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Drums roll in the distance. Yvette appears and Swiss Cheese has eleven bullets in him. The army remains convinced that they are hiding the cash box. They are coming with the body. She asks if she should keep Kattrin away and Courage asks that she bring her. Two men enter with a stretcher with a sheet over the top. Raising the sheet, the Sergeant asks Courage if she can identify the body. Courage shakes her head. The Sergeant orders that the body be thrown into the carrion pit: "He has no one that knows him."


Here Mother Courage loses another child while conducting business. Her haggling over the bribe poses a question prefigured in her joke earlier that Eilif has been speculating in maternal love: how much is a child worth to its mother. Using Yvette as a messenger, this carefully crafted scene raises the tension on- stage with each of her successive and increasingly angry entrances, entrances that foretell Swiss Cheese's demise. As if the butt of some grim joke, Swiss Cheese ends up riddled with bullet holes. He suffers twice over, dying a sort of "second death" in the presentation of Swiss Cheese's body, a death Yvette also announces. His mother refuses to identify him. This symbolic death, denying him recognition and his membership within Courage's family, exiles him to the carrion pit. This death is already prefigured in the first scene, where Courage and her son must pretend that they are strangers.

In some sense, if Courage cannot bear witness to her son's murder, the silent Kattrin does so for her brother. Kattrin first emerges as witness in Scene One with the recruitment of Eilif. Here, she functions as witness twice, helplessly watching Swiss Cheese walk off to his demise and standing by her mother when she refuses to identify the body. In a sense she bears witness to her brother with her silence in a way the garrulous Mother Courage, forced to lie twice for her survival, cannot. Left impotent in her muteness, the innocent Kattrin appears as a sort of horrified bystander, literally silenced by the traumas of war. Raising her voice against the war will ultimately mean her demise, the act of intervention demanding a self-sacrifice that brings the witness to martyrdom.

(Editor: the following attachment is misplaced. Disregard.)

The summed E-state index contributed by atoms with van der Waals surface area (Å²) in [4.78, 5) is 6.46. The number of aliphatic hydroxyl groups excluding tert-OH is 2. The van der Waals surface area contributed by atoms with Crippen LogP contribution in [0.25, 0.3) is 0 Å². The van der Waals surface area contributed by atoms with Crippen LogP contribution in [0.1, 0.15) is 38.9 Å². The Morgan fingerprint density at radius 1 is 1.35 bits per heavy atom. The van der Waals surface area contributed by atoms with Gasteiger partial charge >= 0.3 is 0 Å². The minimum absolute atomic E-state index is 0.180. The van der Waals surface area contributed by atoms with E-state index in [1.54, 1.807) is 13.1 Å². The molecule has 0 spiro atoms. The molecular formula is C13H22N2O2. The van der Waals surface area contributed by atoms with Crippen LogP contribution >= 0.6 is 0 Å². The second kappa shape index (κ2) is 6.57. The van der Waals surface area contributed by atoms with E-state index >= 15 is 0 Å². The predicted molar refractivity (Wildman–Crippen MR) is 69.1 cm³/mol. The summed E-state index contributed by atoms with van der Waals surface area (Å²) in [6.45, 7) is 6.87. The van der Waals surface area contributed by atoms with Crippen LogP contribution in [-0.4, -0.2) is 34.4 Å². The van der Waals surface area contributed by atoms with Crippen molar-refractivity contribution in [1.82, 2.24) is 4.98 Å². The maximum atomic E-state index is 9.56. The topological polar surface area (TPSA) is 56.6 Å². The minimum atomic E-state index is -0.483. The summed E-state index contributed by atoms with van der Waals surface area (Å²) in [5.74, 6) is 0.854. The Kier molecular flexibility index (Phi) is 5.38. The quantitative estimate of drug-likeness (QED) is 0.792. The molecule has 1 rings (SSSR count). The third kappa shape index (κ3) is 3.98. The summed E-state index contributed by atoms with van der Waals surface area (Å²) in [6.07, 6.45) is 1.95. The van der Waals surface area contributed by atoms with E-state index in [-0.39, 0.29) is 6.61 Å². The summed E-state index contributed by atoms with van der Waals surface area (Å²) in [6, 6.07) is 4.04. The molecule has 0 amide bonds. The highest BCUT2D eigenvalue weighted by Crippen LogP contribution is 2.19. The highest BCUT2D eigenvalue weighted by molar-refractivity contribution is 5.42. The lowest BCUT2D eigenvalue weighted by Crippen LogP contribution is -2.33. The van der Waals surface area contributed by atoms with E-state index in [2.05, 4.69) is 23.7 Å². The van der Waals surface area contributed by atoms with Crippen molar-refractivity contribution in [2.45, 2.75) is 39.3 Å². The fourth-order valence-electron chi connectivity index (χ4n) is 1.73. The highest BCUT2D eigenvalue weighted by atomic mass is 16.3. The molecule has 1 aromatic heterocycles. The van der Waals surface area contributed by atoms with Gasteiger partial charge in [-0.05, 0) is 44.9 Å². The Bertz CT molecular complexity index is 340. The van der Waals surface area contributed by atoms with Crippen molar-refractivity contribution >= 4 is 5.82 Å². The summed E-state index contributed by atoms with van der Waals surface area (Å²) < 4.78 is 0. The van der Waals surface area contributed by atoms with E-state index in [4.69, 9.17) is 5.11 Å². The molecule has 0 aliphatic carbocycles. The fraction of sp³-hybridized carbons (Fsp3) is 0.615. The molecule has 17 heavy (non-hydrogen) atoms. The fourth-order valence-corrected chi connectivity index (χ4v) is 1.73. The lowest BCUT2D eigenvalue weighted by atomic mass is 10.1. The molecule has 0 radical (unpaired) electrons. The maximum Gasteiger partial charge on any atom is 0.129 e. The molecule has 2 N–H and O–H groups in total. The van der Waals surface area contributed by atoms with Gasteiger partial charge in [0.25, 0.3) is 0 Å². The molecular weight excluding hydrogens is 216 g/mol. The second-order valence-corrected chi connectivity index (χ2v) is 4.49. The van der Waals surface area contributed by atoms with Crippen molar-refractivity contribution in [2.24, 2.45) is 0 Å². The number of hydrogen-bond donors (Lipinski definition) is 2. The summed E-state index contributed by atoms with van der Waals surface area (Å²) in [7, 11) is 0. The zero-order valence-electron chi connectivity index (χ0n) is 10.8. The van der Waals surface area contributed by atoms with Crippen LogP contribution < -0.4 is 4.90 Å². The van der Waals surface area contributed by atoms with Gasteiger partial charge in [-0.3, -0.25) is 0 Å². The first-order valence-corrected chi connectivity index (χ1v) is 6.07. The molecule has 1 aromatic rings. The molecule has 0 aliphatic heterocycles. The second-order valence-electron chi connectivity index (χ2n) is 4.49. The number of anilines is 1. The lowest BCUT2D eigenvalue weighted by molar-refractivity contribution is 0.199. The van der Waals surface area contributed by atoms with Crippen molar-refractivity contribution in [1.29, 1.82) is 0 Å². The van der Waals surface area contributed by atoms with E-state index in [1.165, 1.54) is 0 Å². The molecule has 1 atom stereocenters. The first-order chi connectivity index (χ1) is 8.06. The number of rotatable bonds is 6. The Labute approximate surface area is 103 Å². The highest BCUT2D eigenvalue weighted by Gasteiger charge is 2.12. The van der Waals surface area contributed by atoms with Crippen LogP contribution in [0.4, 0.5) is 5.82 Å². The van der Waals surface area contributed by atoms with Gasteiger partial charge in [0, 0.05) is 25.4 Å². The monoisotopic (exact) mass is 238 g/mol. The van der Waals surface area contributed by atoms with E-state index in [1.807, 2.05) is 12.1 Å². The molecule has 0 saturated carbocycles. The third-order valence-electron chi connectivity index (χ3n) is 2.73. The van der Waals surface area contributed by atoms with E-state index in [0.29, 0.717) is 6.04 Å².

The play's investment in Kattrin's martyrdom seems strange in its commitment to exploring the social contradictions at the heart of the war, since it remains critical of martyrdom almost everywhere else. The Chaplain's comparison of Swiss Cheese to the crucified Jesus seems awkward and overly pious at best. Swiss Cheese does not die a noble death, the irony of his demise lying in his stupidly unwavering honesty. Simply put, the audience wonders why he does not let the cash box go.

Interestingly, Brecht's production of Mother Courage underscored the strangeness of the play's music to the action by lowering a musical emblem on- stage whenever a song did not directly arise from action or arose from it but remained clearly apart nevertheless. This unrealistic element intended to break the illusion on-stage and raise the music to its own reality, a reality distinct from the action. This decomposition of the dramatic illusion, an effect Brecht pitted against Wagnerian notions of the "total work" of art, would again distance the spectator from the spectacle and force him to consider the interaction between the various elements of the play.

Along with the fatal haggle, this sequence features another extended scene of exchange: the pawning of the canteen. Yvette, the camp prostitute, figures as another commodity in this economy of flesh, exchanging her body by the money to buy the canteen which will in turn allow Courage to buy her son's life. In the Model Book, Brecht presents Yvette's Colonel as a "negative entity," a lecher whose primary function is to demonstrate, somewhat violently, the price Yvette pays for her work.